Clearly there are some unanticipated problems with the redesign of Mace Boulevard, but some critics have turned this into an opportunity to attack the “complete streets” concept itself. On Sunday, I took issue with the notion pushed in the Enterprise by their editorial and by columnist Bob Dunning that the road redesign was a way to encourage alternative transportation by punishing those who drive motor vehicles.
But there was a second point in Mr. Dunning’s column that needed to be addressed.
Mr. Dunning writes: “After the city put a portion of Fifth Street in East Davis on the Atkins Diet a few years ago, those in charge of making such decisions declared it a roaring success. The only problem is that much of that traffic simply shifted over to once-pleasant East Eighth Street, which is now an early-morning and late-afternoon nightmare. Put simply, it’s a vehicular form of robbing Peter to pay Paul.”
He argues: “Morning traffic on Eighth has reached that dangerous stage where frustrated drivers roar out of line and speed down side streets, just as school kids are leaving home on their bicycles.”
Later he writes: “The Fifth Street diet didn’t take cars off the road, it just moved them somewhere else.”
But there is a problem with this view – it ignores what has else has taken place.
I experienced this problem on Eighth Street earlier this year. Around 5 pm on an evening, I dropped my daughter off at soccer practice at Civics Field and then cut up Eighth Street to drive to Pole Line. Only one problem: I got caught up in a ridiculous traffic back up.
So I cut down F Street to Fifth Street and it was smooth sailing over to Pole Line.
There are really two problems with Mr. Dunning’s unsupported claim that Eight Street traffic is caused by Fifth Street. First, Eighth Street is far worse than Fifth Street right now. Clearly, if people were clogging Eighth Street to avoid Fifth Street, and they found Eighth Street to be worse, they would stop going that route.
The second problem with that theory is one of timing. Up until the last several months, Eighth Street, long after the Fifth Street redesign, was fine. Maybe there was slightly more traffic, but nothing to cause concern.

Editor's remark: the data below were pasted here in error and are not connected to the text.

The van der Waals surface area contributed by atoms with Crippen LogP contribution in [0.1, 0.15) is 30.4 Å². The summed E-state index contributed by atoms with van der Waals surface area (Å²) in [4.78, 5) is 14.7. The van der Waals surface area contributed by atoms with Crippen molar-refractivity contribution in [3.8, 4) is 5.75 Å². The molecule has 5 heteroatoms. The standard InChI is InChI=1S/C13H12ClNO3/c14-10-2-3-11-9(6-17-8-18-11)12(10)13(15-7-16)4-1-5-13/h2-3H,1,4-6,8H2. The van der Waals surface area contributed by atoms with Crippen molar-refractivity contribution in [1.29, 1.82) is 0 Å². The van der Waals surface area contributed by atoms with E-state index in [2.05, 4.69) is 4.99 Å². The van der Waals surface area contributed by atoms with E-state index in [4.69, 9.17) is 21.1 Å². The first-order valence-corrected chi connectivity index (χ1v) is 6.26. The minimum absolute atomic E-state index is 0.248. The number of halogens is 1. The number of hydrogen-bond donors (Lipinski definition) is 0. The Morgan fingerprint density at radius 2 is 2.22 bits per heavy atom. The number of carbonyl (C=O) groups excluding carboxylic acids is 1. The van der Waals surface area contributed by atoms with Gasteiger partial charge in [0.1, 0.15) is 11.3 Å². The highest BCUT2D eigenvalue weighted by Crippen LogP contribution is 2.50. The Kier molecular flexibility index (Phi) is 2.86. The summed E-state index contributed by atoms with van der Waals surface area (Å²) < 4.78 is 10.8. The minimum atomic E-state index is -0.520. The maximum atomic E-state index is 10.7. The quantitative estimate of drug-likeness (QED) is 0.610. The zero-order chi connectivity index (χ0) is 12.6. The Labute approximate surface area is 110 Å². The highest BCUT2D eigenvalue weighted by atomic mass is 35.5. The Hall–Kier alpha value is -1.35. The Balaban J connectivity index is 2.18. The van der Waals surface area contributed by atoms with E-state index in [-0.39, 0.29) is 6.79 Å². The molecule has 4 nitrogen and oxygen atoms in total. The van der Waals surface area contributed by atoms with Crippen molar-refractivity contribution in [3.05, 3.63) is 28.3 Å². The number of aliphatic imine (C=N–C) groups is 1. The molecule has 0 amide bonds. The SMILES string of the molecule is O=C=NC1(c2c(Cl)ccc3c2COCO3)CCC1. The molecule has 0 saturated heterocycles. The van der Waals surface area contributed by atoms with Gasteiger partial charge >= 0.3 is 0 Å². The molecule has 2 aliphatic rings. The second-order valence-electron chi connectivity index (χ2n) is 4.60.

When did it become a problem? It seems to be that a big cause of that is the work done on both L Street and Pole Line that has altered traffic patterns temporarily and pushed a lot more traffic onto Eighth Street.
By way of example, yesterday L Street was closed off. That led to a large amount of congestion between L and Pole Line on Fifth Street, as traffic that would normally head north on L had to drive to Pole Line and then head north.
The other point worth making is that when the highways back up, all of the west to east roads in Davis do so as well. I’ve already noted what happened on Mace Blvd. to the north as you drive from Harper Junior High to the freeway onramp, but on Thursdays and Fridays, all the roads that go west to east are congested in Davis – as both local and out of town traffic attempts to avoid the bottleneck on I-80 and creates bottlenecks on surface streets.
The overall problem I see right now is that critics are blaming road redesigns for problems that really are caused by things that are external to those road work. The changes in traffic patterns, congestion on the highway, and road construction is causing changes to traffic flows – a lot of which will end up being temporary in nature.
That is the problem I have with the critics on Mace Blvd. The identified problems clearly need to be addressed: tight right turns, the San Marino intersection, the ability for farm equipment to transport through, and perhaps the need to help queue on-coming traffic onto I-80.
But the core issue of congestion is more likely not related to the redesign but rather coincidental to it. While the council and city are being pushed to quickly address community and local concerns, we might be better served in the long run with a more thorough analysis.
As the Bob Dunning column demonstrates, the immediate reaction might not be true – and it might be an overreaction.
—David M. Greenwald reporting